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ANNAPOLIS - A man who served as Cecil County's first heroin coordinator is one of the latest recipients of the William Donald Schaefer Helping People Award.

The award was bestowed upon Raymond Lynn by Maryland Comptroller Peter Franchot on Wednesday during a virtual ceremony, which, in addition to acknowledging Lynn's contributions in Cecil County, honored four other recipients from Baltimore City and Baltimore, Carroll and Harford Counties for their work.

The late William Donald Schaefer, who is the award's namesake, is well-known for the premium he placed on people and for his efforts to improve their lives during his 50 years of public service, which included serving as Baltimore City mayor from 1971 to 1987, as Maryland governor from 1987 to 1995 and as state comptroller from 1995 to 2007.

"These recipients best exemplify the philosophy William Donald Schaefer had for helping people during his 50 years of service . . . He was legendary for his adherence to the maxim that government must act swiftly in response to the needs of its citizens," Franchot commented at the outset of Wednesday's virtual ceremony, before referencing Schaefer's famous "Do It Now" slogan.

Speaking specifically about Lynn, who served as Cecil County's first heroin coordinator from December 2016 through December 2020, Franchot summarized, "He went to war against the opioid crisis. He approached the crisis by focusing on the children orphaned by the opioid epidemic, getting them the treatment they needed - free of charge - to build opiate-free lives."

After graduating from Bohemia Manor High School in 1993, Lynn went on to serve 23 years as a Maryland State Police trooper. Not long after retiring from MSP, Lynn, who also served as a volunteer firefighter, accepted the newly-created heroin coordinator position.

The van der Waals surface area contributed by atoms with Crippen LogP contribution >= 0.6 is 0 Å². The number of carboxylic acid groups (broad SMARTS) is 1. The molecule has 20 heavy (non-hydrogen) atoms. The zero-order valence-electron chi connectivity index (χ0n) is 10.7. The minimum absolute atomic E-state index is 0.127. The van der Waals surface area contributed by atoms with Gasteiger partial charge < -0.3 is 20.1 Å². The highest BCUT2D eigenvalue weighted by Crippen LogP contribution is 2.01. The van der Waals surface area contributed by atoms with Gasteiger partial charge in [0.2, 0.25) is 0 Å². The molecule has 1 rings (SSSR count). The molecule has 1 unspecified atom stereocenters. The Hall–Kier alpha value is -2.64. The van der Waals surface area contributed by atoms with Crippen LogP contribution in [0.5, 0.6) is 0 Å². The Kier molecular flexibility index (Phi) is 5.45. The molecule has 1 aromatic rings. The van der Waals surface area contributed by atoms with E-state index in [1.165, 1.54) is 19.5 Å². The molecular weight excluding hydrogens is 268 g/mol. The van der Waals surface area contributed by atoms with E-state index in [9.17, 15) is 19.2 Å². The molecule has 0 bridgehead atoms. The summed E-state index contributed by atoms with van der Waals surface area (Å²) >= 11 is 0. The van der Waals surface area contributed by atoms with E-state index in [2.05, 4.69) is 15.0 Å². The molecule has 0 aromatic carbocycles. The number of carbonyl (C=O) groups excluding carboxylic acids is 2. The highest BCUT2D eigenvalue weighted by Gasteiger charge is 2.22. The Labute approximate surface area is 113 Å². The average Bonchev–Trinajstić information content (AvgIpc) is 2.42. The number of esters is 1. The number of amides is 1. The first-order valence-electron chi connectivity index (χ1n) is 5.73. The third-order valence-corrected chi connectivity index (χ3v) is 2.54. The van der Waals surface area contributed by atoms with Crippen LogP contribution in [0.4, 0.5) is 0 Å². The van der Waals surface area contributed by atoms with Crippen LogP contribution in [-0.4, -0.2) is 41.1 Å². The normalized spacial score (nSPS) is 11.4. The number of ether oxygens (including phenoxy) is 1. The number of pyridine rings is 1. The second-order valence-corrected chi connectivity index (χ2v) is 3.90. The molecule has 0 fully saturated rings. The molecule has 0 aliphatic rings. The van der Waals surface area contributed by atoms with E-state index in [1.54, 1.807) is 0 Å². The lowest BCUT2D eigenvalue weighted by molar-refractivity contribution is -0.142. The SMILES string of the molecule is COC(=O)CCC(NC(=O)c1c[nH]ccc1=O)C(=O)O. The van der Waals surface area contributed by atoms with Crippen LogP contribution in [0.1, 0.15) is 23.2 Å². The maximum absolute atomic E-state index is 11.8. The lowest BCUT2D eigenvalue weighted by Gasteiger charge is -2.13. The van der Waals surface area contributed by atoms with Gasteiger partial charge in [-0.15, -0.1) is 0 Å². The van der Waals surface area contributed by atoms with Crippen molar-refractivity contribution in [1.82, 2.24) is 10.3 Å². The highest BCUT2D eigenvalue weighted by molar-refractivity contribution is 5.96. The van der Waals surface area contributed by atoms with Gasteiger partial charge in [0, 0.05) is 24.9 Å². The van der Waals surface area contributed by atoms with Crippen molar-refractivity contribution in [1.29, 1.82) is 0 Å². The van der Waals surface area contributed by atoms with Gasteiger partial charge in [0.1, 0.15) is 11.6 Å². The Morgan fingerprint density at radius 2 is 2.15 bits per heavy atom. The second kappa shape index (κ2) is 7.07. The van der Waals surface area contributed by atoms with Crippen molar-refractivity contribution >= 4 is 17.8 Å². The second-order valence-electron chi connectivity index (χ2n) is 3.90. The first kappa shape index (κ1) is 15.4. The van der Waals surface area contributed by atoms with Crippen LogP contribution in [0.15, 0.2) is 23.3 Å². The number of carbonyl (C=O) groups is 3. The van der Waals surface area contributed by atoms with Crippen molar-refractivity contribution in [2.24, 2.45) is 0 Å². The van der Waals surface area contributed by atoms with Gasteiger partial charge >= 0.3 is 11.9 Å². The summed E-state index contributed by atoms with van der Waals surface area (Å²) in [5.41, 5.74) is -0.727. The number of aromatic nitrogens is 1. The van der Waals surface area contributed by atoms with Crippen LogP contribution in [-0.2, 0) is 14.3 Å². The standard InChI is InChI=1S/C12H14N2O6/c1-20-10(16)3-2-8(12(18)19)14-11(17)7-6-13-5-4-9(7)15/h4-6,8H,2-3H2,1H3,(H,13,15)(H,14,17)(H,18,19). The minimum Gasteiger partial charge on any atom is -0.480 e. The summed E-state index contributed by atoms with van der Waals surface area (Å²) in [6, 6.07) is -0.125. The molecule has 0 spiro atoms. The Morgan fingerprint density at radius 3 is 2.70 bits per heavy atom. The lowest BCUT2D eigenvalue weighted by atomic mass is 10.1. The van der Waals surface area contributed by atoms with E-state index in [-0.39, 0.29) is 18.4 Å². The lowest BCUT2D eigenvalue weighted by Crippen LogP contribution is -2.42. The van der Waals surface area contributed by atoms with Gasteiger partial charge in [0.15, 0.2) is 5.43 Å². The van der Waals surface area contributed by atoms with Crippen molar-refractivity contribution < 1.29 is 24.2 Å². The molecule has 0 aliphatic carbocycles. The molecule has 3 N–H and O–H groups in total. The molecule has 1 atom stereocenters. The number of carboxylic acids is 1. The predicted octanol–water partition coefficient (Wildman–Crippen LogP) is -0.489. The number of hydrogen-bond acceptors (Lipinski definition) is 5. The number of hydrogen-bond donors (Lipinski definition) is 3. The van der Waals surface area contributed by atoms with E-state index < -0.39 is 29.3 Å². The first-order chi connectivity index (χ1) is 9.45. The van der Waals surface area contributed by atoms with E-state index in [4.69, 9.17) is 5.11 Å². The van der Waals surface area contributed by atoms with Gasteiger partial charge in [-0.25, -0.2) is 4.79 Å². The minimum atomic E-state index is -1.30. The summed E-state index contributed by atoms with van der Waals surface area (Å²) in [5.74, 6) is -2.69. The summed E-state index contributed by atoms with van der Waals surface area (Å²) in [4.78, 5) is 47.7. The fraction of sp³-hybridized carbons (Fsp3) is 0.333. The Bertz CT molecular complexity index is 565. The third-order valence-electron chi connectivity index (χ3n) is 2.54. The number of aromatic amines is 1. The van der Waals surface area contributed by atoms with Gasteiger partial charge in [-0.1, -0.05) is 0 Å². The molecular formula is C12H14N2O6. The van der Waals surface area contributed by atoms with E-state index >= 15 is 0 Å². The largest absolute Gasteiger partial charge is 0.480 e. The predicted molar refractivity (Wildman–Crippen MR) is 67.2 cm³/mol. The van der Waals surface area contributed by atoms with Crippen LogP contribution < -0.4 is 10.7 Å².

During his four years at that post, before retiring in December, Lynn made great strides in establishing systems and protocols designed to efficiently battle the opioid crisis in Cecil County, in addition to the overall drug problem.

One of the many people aware of Lynn's accomplishments is James Greene, who was hired to replace Lynn after serving some 25 years with the Cecil County Sheriff's Office before retiring from that agency in December at the rank of lieutenant.

“Ray did a lot of wonderful things getting the (heroin coordinator) program up and running here. He built it from the ground up. He created the forms and the system in which information is reported and data is processed. He also established and developed relationships with agencies and groups in this county and in other jurisdictions,” Greene told the Cecil Whig in December. “He set a solid foundation and I want to build on what he started.”

According to a statement issued by Franchot's office after Wednesday's ceremony, "(Lynn) was chosen for his unwavering determination to change the lives of children victimized by the opioid epidemic. The retired Maryland State Police trooper was committed to securing free assistance that helped young people overcome their struggles so they could pursue healthy, productive lives."

This article originally ran on cecildaily.com.

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